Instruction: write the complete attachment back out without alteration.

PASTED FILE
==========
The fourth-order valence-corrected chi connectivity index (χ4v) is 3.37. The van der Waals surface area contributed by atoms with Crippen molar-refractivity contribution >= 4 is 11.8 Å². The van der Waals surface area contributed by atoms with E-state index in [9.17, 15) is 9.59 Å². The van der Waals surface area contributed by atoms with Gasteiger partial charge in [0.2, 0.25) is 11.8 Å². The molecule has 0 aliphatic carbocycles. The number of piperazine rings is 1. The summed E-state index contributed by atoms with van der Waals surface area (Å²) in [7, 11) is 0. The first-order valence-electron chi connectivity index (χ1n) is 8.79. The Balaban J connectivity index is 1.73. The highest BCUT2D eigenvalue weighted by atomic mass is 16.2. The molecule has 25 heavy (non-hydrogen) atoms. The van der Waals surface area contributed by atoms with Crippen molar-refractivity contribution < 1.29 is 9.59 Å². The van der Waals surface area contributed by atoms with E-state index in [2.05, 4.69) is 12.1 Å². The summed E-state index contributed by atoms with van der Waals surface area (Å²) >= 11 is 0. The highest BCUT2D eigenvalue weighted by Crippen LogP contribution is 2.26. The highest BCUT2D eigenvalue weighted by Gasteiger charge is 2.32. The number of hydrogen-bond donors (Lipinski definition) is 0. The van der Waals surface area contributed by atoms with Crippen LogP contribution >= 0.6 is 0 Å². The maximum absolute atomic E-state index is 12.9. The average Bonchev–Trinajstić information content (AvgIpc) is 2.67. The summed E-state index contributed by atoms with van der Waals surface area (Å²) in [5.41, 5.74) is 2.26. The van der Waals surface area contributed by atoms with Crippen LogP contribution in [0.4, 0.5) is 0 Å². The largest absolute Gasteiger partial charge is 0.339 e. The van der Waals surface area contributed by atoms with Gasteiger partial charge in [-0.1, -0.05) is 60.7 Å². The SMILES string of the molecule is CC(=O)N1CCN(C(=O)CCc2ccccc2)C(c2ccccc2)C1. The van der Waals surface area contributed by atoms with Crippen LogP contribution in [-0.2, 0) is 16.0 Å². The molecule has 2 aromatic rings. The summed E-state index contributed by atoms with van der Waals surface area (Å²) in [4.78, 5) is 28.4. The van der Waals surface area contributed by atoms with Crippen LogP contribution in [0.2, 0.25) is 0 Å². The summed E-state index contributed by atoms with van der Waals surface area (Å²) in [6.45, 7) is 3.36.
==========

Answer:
The fourth-order valence-corrected chi connectivity index (χ4v) is 3.37. The van der Waals surface area contributed by atoms with Crippen molar-refractivity contribution >= 4 is 11.8 Å². The van der Waals surface area contributed by atoms with E-state index in [9.17, 15) is 9.59 Å². The van der Waals surface area contributed by atoms with Gasteiger partial charge in [0.2, 0.25) is 11.8 Å². The molecule has 0 aliphatic carbocycles. The number of piperazine rings is 1. The summed E-state index contributed by atoms with van der Waals surface area (Å²) in [7, 11) is 0. The first-order valence-electron chi connectivity index (χ1n) is 8.79. The Balaban J connectivity index is 1.73. The highest BCUT2D eigenvalue weighted by atomic mass is 16.2. The molecule has 25 heavy (non-hydrogen) atoms. The van der Waals surface area contributed by atoms with Crippen molar-refractivity contribution < 1.29 is 9.59 Å². The van der Waals surface area contributed by atoms with E-state index in [2.05, 4.69) is 12.1 Å². The summed E-state index contributed by atoms with van der Waals surface area (Å²) >= 11 is 0. The highest BCUT2D eigenvalue weighted by Crippen LogP contribution is 2.26. The highest BCUT2D eigenvalue weighted by Gasteiger charge is 2.32. The number of hydrogen-bond donors (Lipinski definition) is 0. The van der Waals surface area contributed by atoms with Crippen LogP contribution >= 0.6 is 0 Å². The maximum absolute atomic E-state index is 12.9. The average Bonchev–Trinajstić information content (AvgIpc) is 2.67. The summed E-state index contributed by atoms with van der Waals surface area (Å²) in [5.41, 5.74) is 2.26. The van der Waals surface area contributed by atoms with Crippen LogP contribution in [0.4, 0.5) is 0 Å². The largest absolute Gasteiger partial charge is 0.339 e. The van der Waals surface area contributed by atoms with Gasteiger partial charge in [-0.1, -0.05) is 60.7 Å². The SMILES string of the molecule is CC(=O)N1CCN(C(=O)CCc2ccccc2)C(c2ccccc2)C1. The van der Waals surface area contributed by atoms with Crippen LogP contribution in [-0.2, 0) is 16.0 Å². The molecule has 2 aromatic rings. The summed E-state index contributed by atoms with van der Waals surface area (Å²) in [4.78, 5) is 28.4. The van der Waals surface area contributed by atoms with Crippen LogP contribution in [0.2, 0.25) is 0 Å². The summed E-state index contributed by atoms with van der Waals surface area (Å²) in [6.45, 7) is 3.36.